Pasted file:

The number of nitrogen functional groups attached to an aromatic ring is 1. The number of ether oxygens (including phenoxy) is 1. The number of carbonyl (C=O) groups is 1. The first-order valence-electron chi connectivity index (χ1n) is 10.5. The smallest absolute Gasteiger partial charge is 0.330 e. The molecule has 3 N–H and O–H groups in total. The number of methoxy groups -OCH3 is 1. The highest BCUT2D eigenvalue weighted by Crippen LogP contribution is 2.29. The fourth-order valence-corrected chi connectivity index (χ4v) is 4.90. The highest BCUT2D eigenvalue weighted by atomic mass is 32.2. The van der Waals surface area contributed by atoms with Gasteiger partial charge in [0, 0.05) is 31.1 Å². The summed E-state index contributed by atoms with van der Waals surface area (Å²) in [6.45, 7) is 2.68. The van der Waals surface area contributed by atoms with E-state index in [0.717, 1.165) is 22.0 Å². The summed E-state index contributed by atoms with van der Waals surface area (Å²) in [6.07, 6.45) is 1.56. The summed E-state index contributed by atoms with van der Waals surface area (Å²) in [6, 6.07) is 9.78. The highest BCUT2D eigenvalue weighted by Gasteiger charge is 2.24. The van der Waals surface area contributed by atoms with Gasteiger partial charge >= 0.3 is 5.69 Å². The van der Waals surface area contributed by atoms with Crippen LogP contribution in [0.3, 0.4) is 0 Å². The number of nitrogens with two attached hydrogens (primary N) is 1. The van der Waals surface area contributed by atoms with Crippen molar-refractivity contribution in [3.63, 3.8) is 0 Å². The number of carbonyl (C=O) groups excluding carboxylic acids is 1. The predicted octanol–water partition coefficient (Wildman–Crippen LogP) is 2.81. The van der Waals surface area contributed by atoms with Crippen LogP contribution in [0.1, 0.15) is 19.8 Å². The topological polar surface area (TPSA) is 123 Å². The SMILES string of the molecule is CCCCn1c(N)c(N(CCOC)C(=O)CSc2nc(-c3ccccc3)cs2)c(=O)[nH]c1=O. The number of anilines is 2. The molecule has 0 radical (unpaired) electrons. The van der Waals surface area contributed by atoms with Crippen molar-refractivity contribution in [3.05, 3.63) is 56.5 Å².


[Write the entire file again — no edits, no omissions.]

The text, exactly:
The number of nitrogen functional groups attached to an aromatic ring is 1. The number of ether oxygens (including phenoxy) is 1. The number of carbonyl (C=O) groups is 1. The first-order valence-electron chi connectivity index (χ1n) is 10.5. The smallest absolute Gasteiger partial charge is 0.330 e. The molecule has 3 N–H and O–H groups in total. The number of methoxy groups -OCH3 is 1. The highest BCUT2D eigenvalue weighted by Crippen LogP contribution is 2.29. The fourth-order valence-corrected chi connectivity index (χ4v) is 4.90. The highest BCUT2D eigenvalue weighted by atomic mass is 32.2. The van der Waals surface area contributed by atoms with Gasteiger partial charge in [0, 0.05) is 31.1 Å². The summed E-state index contributed by atoms with van der Waals surface area (Å²) in [6.45, 7) is 2.68. The van der Waals surface area contributed by atoms with E-state index in [0.717, 1.165) is 22.0 Å². The summed E-state index contributed by atoms with van der Waals surface area (Å²) in [6.07, 6.45) is 1.56. The summed E-state index contributed by atoms with van der Waals surface area (Å²) in [6, 6.07) is 9.78. The highest BCUT2D eigenvalue weighted by Gasteiger charge is 2.24. The van der Waals surface area contributed by atoms with Gasteiger partial charge >= 0.3 is 5.69 Å². The van der Waals surface area contributed by atoms with Crippen LogP contribution in [0.3, 0.4) is 0 Å². The number of nitrogens with two attached hydrogens (primary N) is 1. The van der Waals surface area contributed by atoms with Crippen molar-refractivity contribution in [3.63, 3.8) is 0 Å². The number of carbonyl (C=O) groups excluding carboxylic acids is 1. The predicted octanol–water partition coefficient (Wildman–Crippen LogP) is 2.81. The van der Waals surface area contributed by atoms with Crippen LogP contribution in [0.1, 0.15) is 19.8 Å². The topological polar surface area (TPSA) is 123 Å². The SMILES string of the molecule is CCCCn1c(N)c(N(CCOC)C(=O)CSc2nc(-c3ccccc3)cs2)c(=O)[nH]c1=O. The number of anilines is 2. The molecule has 0 radical (unpaired) electrons. The van der Waals surface area contributed by atoms with Crippen molar-refractivity contribution in [3.05, 3.63) is 56.5 Å².